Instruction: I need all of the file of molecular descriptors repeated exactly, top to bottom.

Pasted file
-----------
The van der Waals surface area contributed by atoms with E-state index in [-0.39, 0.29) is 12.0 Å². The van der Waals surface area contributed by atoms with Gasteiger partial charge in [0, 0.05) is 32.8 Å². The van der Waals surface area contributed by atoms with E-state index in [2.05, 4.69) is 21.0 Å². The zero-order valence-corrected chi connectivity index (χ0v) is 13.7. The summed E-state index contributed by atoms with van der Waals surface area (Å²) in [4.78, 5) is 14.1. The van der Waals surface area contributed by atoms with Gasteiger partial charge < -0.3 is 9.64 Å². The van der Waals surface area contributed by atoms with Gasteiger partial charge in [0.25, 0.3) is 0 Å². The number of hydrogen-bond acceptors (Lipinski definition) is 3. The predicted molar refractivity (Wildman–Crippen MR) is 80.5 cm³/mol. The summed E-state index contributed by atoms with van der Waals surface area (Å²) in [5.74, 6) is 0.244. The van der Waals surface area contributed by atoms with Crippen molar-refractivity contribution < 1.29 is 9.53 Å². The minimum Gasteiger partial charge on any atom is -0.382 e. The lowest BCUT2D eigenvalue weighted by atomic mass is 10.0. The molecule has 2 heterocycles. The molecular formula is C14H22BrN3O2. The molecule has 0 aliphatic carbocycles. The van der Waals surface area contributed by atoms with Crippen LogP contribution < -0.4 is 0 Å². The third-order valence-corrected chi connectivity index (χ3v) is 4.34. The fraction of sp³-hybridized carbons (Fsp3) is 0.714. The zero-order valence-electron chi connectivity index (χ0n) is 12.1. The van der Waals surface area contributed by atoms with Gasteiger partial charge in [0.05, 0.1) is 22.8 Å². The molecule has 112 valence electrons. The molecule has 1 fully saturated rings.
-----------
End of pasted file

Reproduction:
The van der Waals surface area contributed by atoms with E-state index in [-0.39, 0.29) is 12.0 Å². The van der Waals surface area contributed by atoms with Gasteiger partial charge in [0, 0.05) is 32.8 Å². The van der Waals surface area contributed by atoms with E-state index in [2.05, 4.69) is 21.0 Å². The zero-order valence-corrected chi connectivity index (χ0v) is 13.7. The summed E-state index contributed by atoms with van der Waals surface area (Å²) in [4.78, 5) is 14.1. The van der Waals surface area contributed by atoms with Gasteiger partial charge < -0.3 is 9.64 Å². The van der Waals surface area contributed by atoms with Gasteiger partial charge in [0.25, 0.3) is 0 Å². The number of hydrogen-bond acceptors (Lipinski definition) is 3. The predicted molar refractivity (Wildman–Crippen MR) is 80.5 cm³/mol. The summed E-state index contributed by atoms with van der Waals surface area (Å²) in [5.74, 6) is 0.244. The van der Waals surface area contributed by atoms with Crippen molar-refractivity contribution < 1.29 is 9.53 Å². The minimum Gasteiger partial charge on any atom is -0.382 e. The lowest BCUT2D eigenvalue weighted by atomic mass is 10.0. The molecule has 2 heterocycles. The molecular formula is C14H22BrN3O2. The molecule has 0 aliphatic carbocycles. The van der Waals surface area contributed by atoms with Crippen LogP contribution < -0.4 is 0 Å². The third-order valence-corrected chi connectivity index (χ3v) is 4.34. The fraction of sp³-hybridized carbons (Fsp3) is 0.714. The zero-order valence-electron chi connectivity index (χ0n) is 12.1. The van der Waals surface area contributed by atoms with Gasteiger partial charge in [0.05, 0.1) is 22.8 Å². The molecule has 112 valence electrons. The molecule has 1 fully saturated rings.